The ‘Crisis Now’ Project: Fairbanks receives grants for mental health crisis response
FAIRBANKS, Alaska (KTVF) - The Alaska Mental Health Trust Authority recently awarded grants totaling more than $930,000 to the Fairbanks community.
The goal is to improve the area’s response to mental health crises.
Three agencies received the grants. According to Katie Baldwin-Johnson, Senior Program Officer with the Alaska Mental Health Trust Authority, these agencies are “The Bridge, which will support the peer-support component of the mobile crisis team; Alaska Behavioral Health, which will provide the mental health professional clinicians to the team; and it’s a partnership with the city and the fire department.”
These entities are working to develop a mobile crisis response team to be on-scene when someone reports a mental health crisis.
Michael Sanders, Fairbanks Housing and Homeless Coordinator, said, “It may be appropriate for the mobile crisis team to respond by themselves, depending on the situation.”
He added, “Crisis Now is going to be a game changer in Fairbanks. It’s something that we definitely need in this town. It gives folks more access to behavioral health services.”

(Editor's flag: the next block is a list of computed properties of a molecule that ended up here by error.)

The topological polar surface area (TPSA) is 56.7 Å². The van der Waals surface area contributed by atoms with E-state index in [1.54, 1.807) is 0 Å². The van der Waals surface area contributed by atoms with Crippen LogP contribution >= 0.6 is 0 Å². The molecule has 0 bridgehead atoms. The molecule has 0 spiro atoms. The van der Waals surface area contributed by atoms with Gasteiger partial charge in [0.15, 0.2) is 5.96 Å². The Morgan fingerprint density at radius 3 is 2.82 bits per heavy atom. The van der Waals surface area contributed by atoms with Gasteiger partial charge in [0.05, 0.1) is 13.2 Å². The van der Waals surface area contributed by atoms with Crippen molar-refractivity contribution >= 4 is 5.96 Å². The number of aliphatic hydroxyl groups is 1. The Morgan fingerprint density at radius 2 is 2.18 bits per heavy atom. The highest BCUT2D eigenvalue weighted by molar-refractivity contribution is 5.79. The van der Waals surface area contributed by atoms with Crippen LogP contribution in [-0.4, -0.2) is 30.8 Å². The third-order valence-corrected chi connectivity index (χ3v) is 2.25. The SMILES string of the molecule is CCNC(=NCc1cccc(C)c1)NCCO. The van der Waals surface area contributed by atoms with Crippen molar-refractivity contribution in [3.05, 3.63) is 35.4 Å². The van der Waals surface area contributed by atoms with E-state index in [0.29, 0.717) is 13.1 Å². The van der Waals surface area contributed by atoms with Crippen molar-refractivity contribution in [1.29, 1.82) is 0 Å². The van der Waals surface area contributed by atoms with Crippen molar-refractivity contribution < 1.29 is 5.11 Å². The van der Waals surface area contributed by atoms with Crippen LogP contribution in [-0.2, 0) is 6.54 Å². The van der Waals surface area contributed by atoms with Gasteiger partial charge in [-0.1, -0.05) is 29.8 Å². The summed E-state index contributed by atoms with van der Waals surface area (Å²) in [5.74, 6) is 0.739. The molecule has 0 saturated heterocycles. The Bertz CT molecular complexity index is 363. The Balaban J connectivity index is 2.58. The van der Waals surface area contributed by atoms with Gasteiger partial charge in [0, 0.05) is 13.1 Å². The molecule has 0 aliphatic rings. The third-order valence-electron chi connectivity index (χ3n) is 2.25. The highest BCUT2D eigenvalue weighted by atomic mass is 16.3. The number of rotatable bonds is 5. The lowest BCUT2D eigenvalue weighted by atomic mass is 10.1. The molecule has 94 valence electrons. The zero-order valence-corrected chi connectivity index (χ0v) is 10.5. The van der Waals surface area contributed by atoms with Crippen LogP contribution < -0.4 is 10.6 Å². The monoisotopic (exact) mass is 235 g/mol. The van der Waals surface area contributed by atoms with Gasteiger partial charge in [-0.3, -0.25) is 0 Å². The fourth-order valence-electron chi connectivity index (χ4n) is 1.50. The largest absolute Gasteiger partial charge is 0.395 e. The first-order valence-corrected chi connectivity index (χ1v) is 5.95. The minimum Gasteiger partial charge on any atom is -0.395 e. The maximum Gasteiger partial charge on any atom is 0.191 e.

This team is designed to reduce the need for law enforcement in these situations.
“Law enforcement, while they work very hard at their training in terms of responding and understanding mental health symptoms and situations, that’s not their primary role,” Baldwin-Johnson said. “We do not want people that are suffering sitting in emergency room departments or in the back of a police car because there are not other options.”
The plan is to eventually have a place where those in crisis can go that’s not a hospital. Sanders said, “It’s a facility that’s divided up in half. Half of it will be for 23-hour stabilization. Then if they need longer-term services, they’ll be able to stay at the same facility and get more following care.”
The team will include a clinician and a peer support specialist.
Linda Setterberg, Operations Director with The Bridge, described peer support. “It’s someone that’s been there, right? That’s experienced, either for themselves or a family member, and brings that real experience that says ‘No, you need to engage, and help, and help people write their own recovery plan.’”
The mobile crisis response team is expected to begin operation around August.
More information about the work being done to improve mental health crisis response can be found here.
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